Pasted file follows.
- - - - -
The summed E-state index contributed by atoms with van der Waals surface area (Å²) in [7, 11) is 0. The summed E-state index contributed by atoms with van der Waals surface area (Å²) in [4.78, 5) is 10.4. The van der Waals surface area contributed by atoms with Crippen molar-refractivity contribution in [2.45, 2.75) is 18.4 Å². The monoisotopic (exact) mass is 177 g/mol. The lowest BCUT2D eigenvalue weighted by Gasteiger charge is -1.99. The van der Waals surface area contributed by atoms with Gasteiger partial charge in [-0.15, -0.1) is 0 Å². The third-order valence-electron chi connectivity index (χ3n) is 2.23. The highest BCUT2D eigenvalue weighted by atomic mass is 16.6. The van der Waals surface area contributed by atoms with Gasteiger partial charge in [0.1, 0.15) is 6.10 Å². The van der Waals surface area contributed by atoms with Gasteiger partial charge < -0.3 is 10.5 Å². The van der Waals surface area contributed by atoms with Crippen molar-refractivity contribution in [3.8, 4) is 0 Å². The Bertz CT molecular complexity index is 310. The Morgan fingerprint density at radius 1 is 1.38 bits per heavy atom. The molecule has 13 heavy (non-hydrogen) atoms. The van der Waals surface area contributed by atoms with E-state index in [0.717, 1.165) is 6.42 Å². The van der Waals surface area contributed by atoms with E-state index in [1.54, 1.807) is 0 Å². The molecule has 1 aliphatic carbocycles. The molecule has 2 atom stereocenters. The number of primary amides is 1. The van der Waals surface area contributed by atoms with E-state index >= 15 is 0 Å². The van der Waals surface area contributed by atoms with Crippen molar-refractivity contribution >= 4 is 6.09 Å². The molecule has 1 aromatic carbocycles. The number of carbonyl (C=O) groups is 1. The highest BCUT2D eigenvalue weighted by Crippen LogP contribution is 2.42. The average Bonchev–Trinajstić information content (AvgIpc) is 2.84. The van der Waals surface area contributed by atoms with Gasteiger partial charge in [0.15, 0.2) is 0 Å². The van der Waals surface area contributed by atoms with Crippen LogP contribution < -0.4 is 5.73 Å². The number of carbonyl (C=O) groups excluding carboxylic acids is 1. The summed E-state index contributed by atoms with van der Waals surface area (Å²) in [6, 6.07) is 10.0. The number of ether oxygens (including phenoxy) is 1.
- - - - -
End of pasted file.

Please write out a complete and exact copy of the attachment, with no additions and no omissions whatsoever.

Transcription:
The summed E-state index contributed by atoms with van der Waals surface area (Å²) in [7, 11) is 0. The summed E-state index contributed by atoms with van der Waals surface area (Å²) in [4.78, 5) is 10.4. The van der Waals surface area contributed by atoms with Crippen molar-refractivity contribution in [2.45, 2.75) is 18.4 Å². The monoisotopic (exact) mass is 177 g/mol. The lowest BCUT2D eigenvalue weighted by Gasteiger charge is -1.99. The van der Waals surface area contributed by atoms with Gasteiger partial charge in [-0.15, -0.1) is 0 Å². The third-order valence-electron chi connectivity index (χ3n) is 2.23. The highest BCUT2D eigenvalue weighted by atomic mass is 16.6. The van der Waals surface area contributed by atoms with Gasteiger partial charge in [0.1, 0.15) is 6.10 Å². The van der Waals surface area contributed by atoms with Gasteiger partial charge < -0.3 is 10.5 Å². The van der Waals surface area contributed by atoms with Crippen molar-refractivity contribution in [3.8, 4) is 0 Å². The Bertz CT molecular complexity index is 310. The Morgan fingerprint density at radius 1 is 1.38 bits per heavy atom. The molecule has 13 heavy (non-hydrogen) atoms. The van der Waals surface area contributed by atoms with E-state index in [0.717, 1.165) is 6.42 Å². The van der Waals surface area contributed by atoms with E-state index in [1.54, 1.807) is 0 Å². The molecule has 1 aliphatic carbocycles. The molecule has 2 atom stereocenters. The number of primary amides is 1. The van der Waals surface area contributed by atoms with E-state index >= 15 is 0 Å². The van der Waals surface area contributed by atoms with Crippen molar-refractivity contribution >= 4 is 6.09 Å². The molecule has 1 aromatic carbocycles. The number of carbonyl (C=O) groups is 1. The highest BCUT2D eigenvalue weighted by Crippen LogP contribution is 2.42. The average Bonchev–Trinajstić information content (AvgIpc) is 2.84. The van der Waals surface area contributed by atoms with Gasteiger partial charge in [0.15, 0.2) is 0 Å². The van der Waals surface area contributed by atoms with Crippen LogP contribution < -0.4 is 5.73 Å². The number of carbonyl (C=O) groups excluding carboxylic acids is 1. The summed E-state index contributed by atoms with van der Waals surface area (Å²) in [6, 6.07) is 10.0. The number of ether oxygens (including phenoxy) is 1.